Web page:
Brewing Recipes

September 22, 2013

brewing   extraction   recipes   strength   yield  

We've had some requests to put up recipes for both our espresso and filter roasts.  While we're more than happy to oblige (in the interests of helping imbibers get the most from every gram of their precious coffee) the recipes come with some caveats (in the interests of achieving brew perfection), and those caveats come first.

Discourse on extraction variables is a rabbit hole that is easy to fall VERY far down unintentionally - it is a topic worthy of lectures not simply a few dot points, but today, for brevity I'll try and condense the most pertinent points into dots.

  • The quality of your cup of coffee (extracted either with an espresso machine or 'otherwise' i.e. non-espresso/filter/brewed e.g. french press, pour-over, siphon etc.) is made up of strength (the total of coffee beans in your cup relative to the water in it) and extraction yield (the percentage of the coffee beans you used that made it into said cup - don't worry if that sentence is pretty unintelligible at this point).
  • Strength is the measure of the 'volume' of the flavours you perceive in your coffee; you can increase the strength of the coffee by either using more coffee beans to begin with or by extracting more from those coffee beans - strength is completely personal and for the most part can be adjusted independently of extraction yield, which is neat.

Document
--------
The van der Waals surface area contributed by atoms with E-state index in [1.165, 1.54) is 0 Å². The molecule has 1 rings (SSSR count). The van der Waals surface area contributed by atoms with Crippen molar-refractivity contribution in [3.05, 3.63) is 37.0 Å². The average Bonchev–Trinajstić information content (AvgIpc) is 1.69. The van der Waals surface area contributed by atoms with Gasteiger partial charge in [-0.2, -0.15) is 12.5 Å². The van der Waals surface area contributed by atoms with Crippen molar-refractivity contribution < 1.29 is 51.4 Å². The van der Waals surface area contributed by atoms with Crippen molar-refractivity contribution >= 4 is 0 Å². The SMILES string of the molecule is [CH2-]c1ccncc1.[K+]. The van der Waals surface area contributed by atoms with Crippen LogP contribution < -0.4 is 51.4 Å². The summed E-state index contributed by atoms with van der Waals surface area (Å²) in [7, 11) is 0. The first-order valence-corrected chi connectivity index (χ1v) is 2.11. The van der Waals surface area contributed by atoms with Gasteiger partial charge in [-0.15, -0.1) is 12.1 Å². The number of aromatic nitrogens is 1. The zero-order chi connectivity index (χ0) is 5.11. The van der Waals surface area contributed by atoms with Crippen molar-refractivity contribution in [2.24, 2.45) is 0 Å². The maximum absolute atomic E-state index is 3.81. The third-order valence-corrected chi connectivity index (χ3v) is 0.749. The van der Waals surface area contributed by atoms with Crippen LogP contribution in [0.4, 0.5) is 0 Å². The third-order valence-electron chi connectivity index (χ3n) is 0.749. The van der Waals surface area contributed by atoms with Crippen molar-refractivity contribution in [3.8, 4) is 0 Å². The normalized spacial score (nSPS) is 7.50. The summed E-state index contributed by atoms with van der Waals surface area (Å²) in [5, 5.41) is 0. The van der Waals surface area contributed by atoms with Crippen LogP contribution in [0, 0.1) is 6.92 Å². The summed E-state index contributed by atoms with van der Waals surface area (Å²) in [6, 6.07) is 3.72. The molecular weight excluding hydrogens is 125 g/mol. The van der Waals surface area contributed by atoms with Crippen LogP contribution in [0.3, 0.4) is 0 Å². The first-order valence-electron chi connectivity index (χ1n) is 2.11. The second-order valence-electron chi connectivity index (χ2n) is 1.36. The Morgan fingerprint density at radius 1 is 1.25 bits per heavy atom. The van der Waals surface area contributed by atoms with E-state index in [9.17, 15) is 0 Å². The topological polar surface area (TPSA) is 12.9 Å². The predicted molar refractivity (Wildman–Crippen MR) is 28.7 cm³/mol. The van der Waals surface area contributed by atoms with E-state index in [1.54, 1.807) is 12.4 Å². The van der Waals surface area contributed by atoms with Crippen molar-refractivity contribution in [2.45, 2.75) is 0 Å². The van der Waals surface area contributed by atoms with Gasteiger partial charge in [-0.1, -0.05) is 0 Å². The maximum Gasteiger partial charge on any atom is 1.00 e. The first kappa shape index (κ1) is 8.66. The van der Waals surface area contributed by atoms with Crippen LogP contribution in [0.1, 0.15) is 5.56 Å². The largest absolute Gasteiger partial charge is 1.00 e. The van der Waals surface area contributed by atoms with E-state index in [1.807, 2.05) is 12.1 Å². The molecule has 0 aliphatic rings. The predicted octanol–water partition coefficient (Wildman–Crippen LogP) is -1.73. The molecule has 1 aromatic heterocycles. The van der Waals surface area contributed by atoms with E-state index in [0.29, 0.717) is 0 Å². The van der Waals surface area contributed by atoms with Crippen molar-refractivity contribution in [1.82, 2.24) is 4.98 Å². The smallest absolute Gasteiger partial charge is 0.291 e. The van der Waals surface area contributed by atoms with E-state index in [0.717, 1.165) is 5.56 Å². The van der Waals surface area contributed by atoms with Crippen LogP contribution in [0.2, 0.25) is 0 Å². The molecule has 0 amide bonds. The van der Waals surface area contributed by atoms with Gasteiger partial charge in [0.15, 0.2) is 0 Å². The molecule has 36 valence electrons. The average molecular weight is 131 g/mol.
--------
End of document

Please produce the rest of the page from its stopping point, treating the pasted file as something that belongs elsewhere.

• Extraction yield is what determines the particular flavours in your coffee and the balance of those flavours - extract too little from the coffee beans and the coffee may be sour, grassy and/or weak (under-extracted), extract too much from the coffee beans and the coffee may be bitter, savoury or too strong (over-extracted), somewhere in-between lies nirvana.
    • To increase (decrease) extraction yield:
      • Grind finer (coarser).
      • Increase (decrease) brewing water temperature.
      • For non-espresso brewing methods:
        • Agitate the coffee slurry more (less).
        • Steep the coffee longer (shorter).  [NB:  To a point at least, but that's another post for another day.]
      • For percolation methods (including espresso):
        • Increase (decrease) the amount of brewing water used relative to coffee grounds used.

Our brewing recipes are thus suggested ranges of these parameters to work within - a base to start with and then tweak to your liking.  You will have to fine tune your variables based on many factors, including:  brew water mineral content, grinder quality/applicability, number of days since the coffee was roasted (and therefore the amount of carbon dioxide being released by the coffee grounds upon contact with water), calibration of the thermometers used (if any), stirring/pouring action (non-espresso), use or lack of pre-infusion (espresso), and personal taste!  You will find your variables change as the coffee ages.  You may even find your variables lie outside our suggested range - that's perfectly fine!  All that matters is the coffee tastes good to you (or whoever you are serving it to) - our recipes are guidelines not rules.

A few final points:

    • Our espresso recipe is based on what we feel is the best expression of the coffee (in regards to flavour clarity and mouthfeel) but you could pull shorter shots at a higher temperature and still get something absolutely delicious if that is more to your personal preference.
    • Having pre-infusion enabled on an espresso machine, all else being equal, will require lowering the extraction rate (yield) via other variables.
    • When brewing filter coffee, adjusting other variables (including brewing method/vessel) so as to allow for a relatively finer grind will usually result in a more interesting cup of coffee.  (If you want to know why feel free to email us!)

    Happy Brewing!